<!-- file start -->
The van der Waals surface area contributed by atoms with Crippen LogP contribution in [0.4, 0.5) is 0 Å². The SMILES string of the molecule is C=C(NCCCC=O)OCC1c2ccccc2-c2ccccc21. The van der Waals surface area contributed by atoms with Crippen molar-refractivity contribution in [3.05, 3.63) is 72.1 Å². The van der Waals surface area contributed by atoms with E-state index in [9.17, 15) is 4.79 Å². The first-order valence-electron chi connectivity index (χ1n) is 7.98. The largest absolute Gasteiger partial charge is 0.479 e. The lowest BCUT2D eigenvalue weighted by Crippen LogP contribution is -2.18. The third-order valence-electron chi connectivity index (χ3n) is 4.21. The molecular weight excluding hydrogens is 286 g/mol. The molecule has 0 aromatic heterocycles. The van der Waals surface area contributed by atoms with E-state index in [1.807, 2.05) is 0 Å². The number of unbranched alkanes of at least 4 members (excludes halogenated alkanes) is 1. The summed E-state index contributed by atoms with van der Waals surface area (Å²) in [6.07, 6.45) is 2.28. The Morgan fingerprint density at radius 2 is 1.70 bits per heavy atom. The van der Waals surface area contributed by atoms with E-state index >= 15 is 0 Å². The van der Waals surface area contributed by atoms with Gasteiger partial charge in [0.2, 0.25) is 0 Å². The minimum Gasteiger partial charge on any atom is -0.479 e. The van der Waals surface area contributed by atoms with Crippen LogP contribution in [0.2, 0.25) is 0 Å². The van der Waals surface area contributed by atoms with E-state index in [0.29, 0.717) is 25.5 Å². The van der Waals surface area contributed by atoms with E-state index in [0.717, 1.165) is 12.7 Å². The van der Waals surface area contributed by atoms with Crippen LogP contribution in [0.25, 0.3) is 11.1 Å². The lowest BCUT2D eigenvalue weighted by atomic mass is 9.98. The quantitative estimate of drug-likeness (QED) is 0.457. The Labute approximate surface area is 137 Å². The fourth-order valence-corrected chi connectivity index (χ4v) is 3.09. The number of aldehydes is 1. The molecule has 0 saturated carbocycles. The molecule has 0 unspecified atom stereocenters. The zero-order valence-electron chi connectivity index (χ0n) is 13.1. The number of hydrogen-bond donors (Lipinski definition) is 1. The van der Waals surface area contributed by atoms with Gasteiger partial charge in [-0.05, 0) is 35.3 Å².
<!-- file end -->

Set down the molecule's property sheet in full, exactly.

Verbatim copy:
The van der Waals surface area contributed by atoms with Crippen LogP contribution in [0.4, 0.5) is 0 Å². The SMILES string of the molecule is C=C(NCCCC=O)OCC1c2ccccc2-c2ccccc21. The van der Waals surface area contributed by atoms with Crippen molar-refractivity contribution in [3.05, 3.63) is 72.1 Å². The van der Waals surface area contributed by atoms with E-state index in [9.17, 15) is 4.79 Å². The first-order valence-electron chi connectivity index (χ1n) is 7.98. The largest absolute Gasteiger partial charge is 0.479 e. The lowest BCUT2D eigenvalue weighted by Crippen LogP contribution is -2.18. The third-order valence-electron chi connectivity index (χ3n) is 4.21. The molecular weight excluding hydrogens is 286 g/mol. The molecule has 0 aromatic heterocycles. The van der Waals surface area contributed by atoms with E-state index in [1.807, 2.05) is 0 Å². The number of unbranched alkanes of at least 4 members (excludes halogenated alkanes) is 1. The summed E-state index contributed by atoms with van der Waals surface area (Å²) in [6.07, 6.45) is 2.28. The Morgan fingerprint density at radius 2 is 1.70 bits per heavy atom. The van der Waals surface area contributed by atoms with E-state index >= 15 is 0 Å². The van der Waals surface area contributed by atoms with Gasteiger partial charge in [0.2, 0.25) is 0 Å². The minimum Gasteiger partial charge on any atom is -0.479 e. The van der Waals surface area contributed by atoms with Crippen LogP contribution in [0.2, 0.25) is 0 Å². The van der Waals surface area contributed by atoms with E-state index in [0.29, 0.717) is 25.5 Å². The van der Waals surface area contributed by atoms with E-state index in [0.717, 1.165) is 12.7 Å². The van der Waals surface area contributed by atoms with Crippen LogP contribution in [0.25, 0.3) is 11.1 Å². The lowest BCUT2D eigenvalue weighted by atomic mass is 9.98. The quantitative estimate of drug-likeness (QED) is 0.457. The Labute approximate surface area is 137 Å². The fourth-order valence-corrected chi connectivity index (χ4v) is 3.09. The number of aldehydes is 1. The molecule has 0 saturated carbocycles. The molecule has 0 unspecified atom stereocenters. The zero-order valence-electron chi connectivity index (χ0n) is 13.1. The number of hydrogen-bond donors (Lipinski definition) is 1. The van der Waals surface area contributed by atoms with Gasteiger partial charge in [-0.05, 0) is 35.3 Å².